“Aristotelian” Themes in Husserl’s Logical Investigations

  • Richard Cobb-Stevens
Part of the Phaenomenologica book series (PHAE, volume 164)


In 1683, Nicolas Malebranche and Antoine Arnauld began an extended and sometimes acrimonious debate about the viability of Aristotle’s claim in the De Anima that in its cognitive function “the soul is somehow all things.” According to Malebranche, the principle of physics that there can be no action at a distance applies also to the domain of cognitive activity. It is therefore unreasonable to believe, he observes, that our minds are literally in the sky when we contemplate the stars: “It is not likely that the soul should leave the body to stroll about the heavens, as it were, in order to behold these objects.”1 Neither is it believable that our minds are capable of “walking about” even in more familiar spaces, for example, that they leave our bodies in order to see houses at a near distance. In defense of Aristotle, Arnauld responds that it is inappropriate to construe intentional presence in terms of spatial or local presence. Were God to allow our mind to leave our body and to travel to the sun in order to see it, our mind would have made, Arnauld says, “a great and very useless voyage.” It makes no difference whether bodies are present or absent, nearby or distant: “... it is for the mind the same thing.”2 Malebranche then responds that Arnauld, lacking a sense of irony, had taken his criticism too literally. The critique of the “walking-mind” had been intended only as a “good-natured ridicule” whose target was really the notion that the mind can know better what is closer, i.e., things that its body touches, or even the body itself. His point, he adds, was that the objects of the mind are intelligible, not material. The mind is not extended; it operates only within the realm of rationality, a purely intelligible realm which excludes everything material. Arnauld retorts that an intelligible sun is nothing other than the material sun as known. The point of Aristotle’s claim, he insists, was that the primary objects of our cognition are things and persons in the world around us, be they nearby or distant, present or absent.3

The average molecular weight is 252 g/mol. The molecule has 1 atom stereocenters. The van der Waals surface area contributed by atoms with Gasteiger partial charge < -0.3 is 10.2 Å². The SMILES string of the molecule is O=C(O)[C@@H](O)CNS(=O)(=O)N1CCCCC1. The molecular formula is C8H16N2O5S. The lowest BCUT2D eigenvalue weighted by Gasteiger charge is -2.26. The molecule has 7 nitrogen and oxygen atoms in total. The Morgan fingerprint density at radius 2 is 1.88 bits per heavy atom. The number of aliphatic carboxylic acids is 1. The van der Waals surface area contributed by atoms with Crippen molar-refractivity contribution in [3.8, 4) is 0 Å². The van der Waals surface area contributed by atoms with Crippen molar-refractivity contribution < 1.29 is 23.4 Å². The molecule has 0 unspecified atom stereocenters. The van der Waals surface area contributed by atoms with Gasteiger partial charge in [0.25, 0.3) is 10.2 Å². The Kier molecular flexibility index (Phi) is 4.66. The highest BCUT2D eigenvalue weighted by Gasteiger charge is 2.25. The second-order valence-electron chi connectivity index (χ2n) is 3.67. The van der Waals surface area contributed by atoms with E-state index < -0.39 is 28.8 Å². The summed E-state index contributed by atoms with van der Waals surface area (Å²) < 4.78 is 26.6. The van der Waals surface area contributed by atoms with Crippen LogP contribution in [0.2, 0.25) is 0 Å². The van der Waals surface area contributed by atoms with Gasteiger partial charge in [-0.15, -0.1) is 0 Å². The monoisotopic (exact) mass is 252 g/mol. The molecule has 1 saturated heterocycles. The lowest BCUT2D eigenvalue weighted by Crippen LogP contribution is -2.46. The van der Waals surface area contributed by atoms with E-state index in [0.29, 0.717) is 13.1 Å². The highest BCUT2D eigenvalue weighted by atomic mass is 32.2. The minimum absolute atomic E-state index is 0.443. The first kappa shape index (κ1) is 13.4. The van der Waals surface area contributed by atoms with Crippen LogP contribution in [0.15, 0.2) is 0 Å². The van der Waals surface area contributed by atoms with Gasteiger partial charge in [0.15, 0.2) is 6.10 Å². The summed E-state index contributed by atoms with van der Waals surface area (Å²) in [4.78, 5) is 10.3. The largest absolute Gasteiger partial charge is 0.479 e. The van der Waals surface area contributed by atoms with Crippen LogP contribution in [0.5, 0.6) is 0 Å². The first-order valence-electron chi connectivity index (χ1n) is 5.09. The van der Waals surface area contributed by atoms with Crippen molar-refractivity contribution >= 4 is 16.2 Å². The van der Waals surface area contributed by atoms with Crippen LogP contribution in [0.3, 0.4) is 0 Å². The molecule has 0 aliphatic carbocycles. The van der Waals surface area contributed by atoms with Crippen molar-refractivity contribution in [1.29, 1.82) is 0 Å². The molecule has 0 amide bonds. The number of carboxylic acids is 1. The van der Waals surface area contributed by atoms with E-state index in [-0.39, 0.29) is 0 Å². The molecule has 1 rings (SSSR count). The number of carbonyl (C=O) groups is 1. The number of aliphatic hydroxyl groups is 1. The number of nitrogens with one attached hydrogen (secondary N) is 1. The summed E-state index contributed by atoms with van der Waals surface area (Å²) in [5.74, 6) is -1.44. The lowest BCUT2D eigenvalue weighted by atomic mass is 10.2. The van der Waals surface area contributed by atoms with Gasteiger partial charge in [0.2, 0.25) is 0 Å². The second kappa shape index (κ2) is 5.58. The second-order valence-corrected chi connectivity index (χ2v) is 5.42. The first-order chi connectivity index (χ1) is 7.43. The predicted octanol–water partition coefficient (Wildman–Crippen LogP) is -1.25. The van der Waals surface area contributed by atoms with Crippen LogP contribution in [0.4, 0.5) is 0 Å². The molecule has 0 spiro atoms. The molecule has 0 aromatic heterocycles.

Logical Investigation Intentional Object Intentional Content Metaphysical Foundation Transcendental Logic 
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Copyright information

© Springer Science+Business Media Dordrecht 2002

Authors and Affiliations

  • Richard Cobb-Stevens
    • 1
  1. 1.Boston CollegeUSA

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